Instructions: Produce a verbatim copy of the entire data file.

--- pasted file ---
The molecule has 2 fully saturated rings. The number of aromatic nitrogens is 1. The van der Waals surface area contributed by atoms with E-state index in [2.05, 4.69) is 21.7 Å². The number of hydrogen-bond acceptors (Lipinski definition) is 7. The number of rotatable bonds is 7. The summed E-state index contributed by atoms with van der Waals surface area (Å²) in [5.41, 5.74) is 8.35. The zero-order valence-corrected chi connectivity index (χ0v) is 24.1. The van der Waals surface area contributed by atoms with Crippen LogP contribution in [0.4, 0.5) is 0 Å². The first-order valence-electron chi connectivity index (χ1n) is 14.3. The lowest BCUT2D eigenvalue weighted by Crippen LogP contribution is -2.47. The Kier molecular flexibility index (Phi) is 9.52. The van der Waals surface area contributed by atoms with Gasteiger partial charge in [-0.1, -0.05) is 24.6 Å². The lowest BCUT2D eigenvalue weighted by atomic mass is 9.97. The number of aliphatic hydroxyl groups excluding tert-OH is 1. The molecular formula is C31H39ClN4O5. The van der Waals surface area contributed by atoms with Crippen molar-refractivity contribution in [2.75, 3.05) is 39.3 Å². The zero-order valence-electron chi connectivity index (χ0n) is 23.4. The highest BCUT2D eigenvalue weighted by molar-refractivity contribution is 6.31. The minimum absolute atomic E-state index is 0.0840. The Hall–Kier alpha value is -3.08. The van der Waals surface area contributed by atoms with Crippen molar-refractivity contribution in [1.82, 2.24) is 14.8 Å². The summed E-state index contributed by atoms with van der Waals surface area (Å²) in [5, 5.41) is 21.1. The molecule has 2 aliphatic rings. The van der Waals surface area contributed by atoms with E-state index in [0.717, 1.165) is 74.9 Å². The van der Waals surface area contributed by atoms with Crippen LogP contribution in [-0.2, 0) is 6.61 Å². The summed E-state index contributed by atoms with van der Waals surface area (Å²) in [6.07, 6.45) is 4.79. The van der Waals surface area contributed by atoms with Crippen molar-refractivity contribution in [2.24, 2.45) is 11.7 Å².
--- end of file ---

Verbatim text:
The molecule has 2 fully saturated rings. The number of aromatic nitrogens is 1. The van der Waals surface area contributed by atoms with E-state index in [2.05, 4.69) is 21.7 Å². The number of hydrogen-bond acceptors (Lipinski definition) is 7. The number of rotatable bonds is 7. The summed E-state index contributed by atoms with van der Waals surface area (Å²) in [5.41, 5.74) is 8.35. The zero-order valence-corrected chi connectivity index (χ0v) is 24.1. The van der Waals surface area contributed by atoms with Crippen LogP contribution in [0.4, 0.5) is 0 Å². The first-order valence-electron chi connectivity index (χ1n) is 14.3. The lowest BCUT2D eigenvalue weighted by Crippen LogP contribution is -2.47. The Kier molecular flexibility index (Phi) is 9.52. The van der Waals surface area contributed by atoms with Gasteiger partial charge in [-0.1, -0.05) is 24.6 Å². The lowest BCUT2D eigenvalue weighted by atomic mass is 9.97. The number of aliphatic hydroxyl groups excluding tert-OH is 1. The molecular formula is C31H39ClN4O5. The van der Waals surface area contributed by atoms with Crippen molar-refractivity contribution in [2.75, 3.05) is 39.3 Å². The zero-order valence-electron chi connectivity index (χ0n) is 23.4. The highest BCUT2D eigenvalue weighted by molar-refractivity contribution is 6.31. The minimum absolute atomic E-state index is 0.0840. The Hall–Kier alpha value is -3.08. The van der Waals surface area contributed by atoms with Crippen molar-refractivity contribution in [1.82, 2.24) is 14.8 Å². The summed E-state index contributed by atoms with van der Waals surface area (Å²) in [5, 5.41) is 21.1. The molecule has 2 aliphatic rings. The van der Waals surface area contributed by atoms with E-state index in [0.717, 1.165) is 74.9 Å². The van der Waals surface area contributed by atoms with Crippen LogP contribution in [-0.2, 0) is 6.61 Å². The summed E-state index contributed by atoms with van der Waals surface area (Å²) in [6.07, 6.45) is 4.79. The van der Waals surface area contributed by atoms with Crippen molar-refractivity contribution in [2.24, 2.45) is 11.7 Å².